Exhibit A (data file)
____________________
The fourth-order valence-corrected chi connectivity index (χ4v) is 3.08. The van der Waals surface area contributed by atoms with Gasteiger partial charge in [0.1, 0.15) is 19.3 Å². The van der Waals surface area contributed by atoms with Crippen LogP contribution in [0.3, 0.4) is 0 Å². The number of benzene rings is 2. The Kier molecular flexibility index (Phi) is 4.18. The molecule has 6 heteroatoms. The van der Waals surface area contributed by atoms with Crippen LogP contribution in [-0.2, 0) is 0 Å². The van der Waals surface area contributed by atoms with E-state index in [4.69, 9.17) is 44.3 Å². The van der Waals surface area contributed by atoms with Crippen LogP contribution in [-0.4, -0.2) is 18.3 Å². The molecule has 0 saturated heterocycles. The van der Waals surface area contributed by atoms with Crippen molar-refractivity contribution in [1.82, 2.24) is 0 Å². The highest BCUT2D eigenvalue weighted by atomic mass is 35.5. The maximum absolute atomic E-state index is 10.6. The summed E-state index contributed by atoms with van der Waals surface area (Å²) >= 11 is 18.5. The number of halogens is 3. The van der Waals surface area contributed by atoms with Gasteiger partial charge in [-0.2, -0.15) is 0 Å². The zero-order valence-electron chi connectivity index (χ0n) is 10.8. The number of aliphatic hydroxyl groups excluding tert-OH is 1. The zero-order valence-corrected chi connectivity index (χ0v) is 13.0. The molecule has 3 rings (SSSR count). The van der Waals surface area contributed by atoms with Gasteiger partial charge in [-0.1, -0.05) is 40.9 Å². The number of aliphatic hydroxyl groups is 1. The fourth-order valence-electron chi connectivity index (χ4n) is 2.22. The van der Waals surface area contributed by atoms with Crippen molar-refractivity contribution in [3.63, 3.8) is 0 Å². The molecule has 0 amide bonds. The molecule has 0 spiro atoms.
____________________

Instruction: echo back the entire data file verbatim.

The fourth-order valence-corrected chi connectivity index (χ4v) is 3.08. The van der Waals surface area contributed by atoms with Gasteiger partial charge in [0.1, 0.15) is 19.3 Å². The van der Waals surface area contributed by atoms with Crippen LogP contribution in [0.3, 0.4) is 0 Å². The number of benzene rings is 2. The Kier molecular flexibility index (Phi) is 4.18. The molecule has 6 heteroatoms. The van der Waals surface area contributed by atoms with Crippen LogP contribution in [-0.2, 0) is 0 Å². The van der Waals surface area contributed by atoms with E-state index in [4.69, 9.17) is 44.3 Å². The van der Waals surface area contributed by atoms with Crippen LogP contribution in [-0.4, -0.2) is 18.3 Å². The molecule has 0 saturated heterocycles. The van der Waals surface area contributed by atoms with Crippen molar-refractivity contribution in [1.82, 2.24) is 0 Å². The highest BCUT2D eigenvalue weighted by atomic mass is 35.5. The maximum absolute atomic E-state index is 10.6. The summed E-state index contributed by atoms with van der Waals surface area (Å²) >= 11 is 18.5. The number of halogens is 3. The van der Waals surface area contributed by atoms with Gasteiger partial charge in [-0.2, -0.15) is 0 Å². The zero-order valence-electron chi connectivity index (χ0n) is 10.8. The number of aliphatic hydroxyl groups excluding tert-OH is 1. The zero-order valence-corrected chi connectivity index (χ0v) is 13.0. The molecule has 3 rings (SSSR count). The van der Waals surface area contributed by atoms with Gasteiger partial charge in [-0.1, -0.05) is 40.9 Å². The number of aliphatic hydroxyl groups is 1. The fourth-order valence-electron chi connectivity index (χ4n) is 2.22. The van der Waals surface area contributed by atoms with Crippen molar-refractivity contribution in [3.63, 3.8) is 0 Å². The molecule has 0 amide bonds. The molecule has 0 spiro atoms.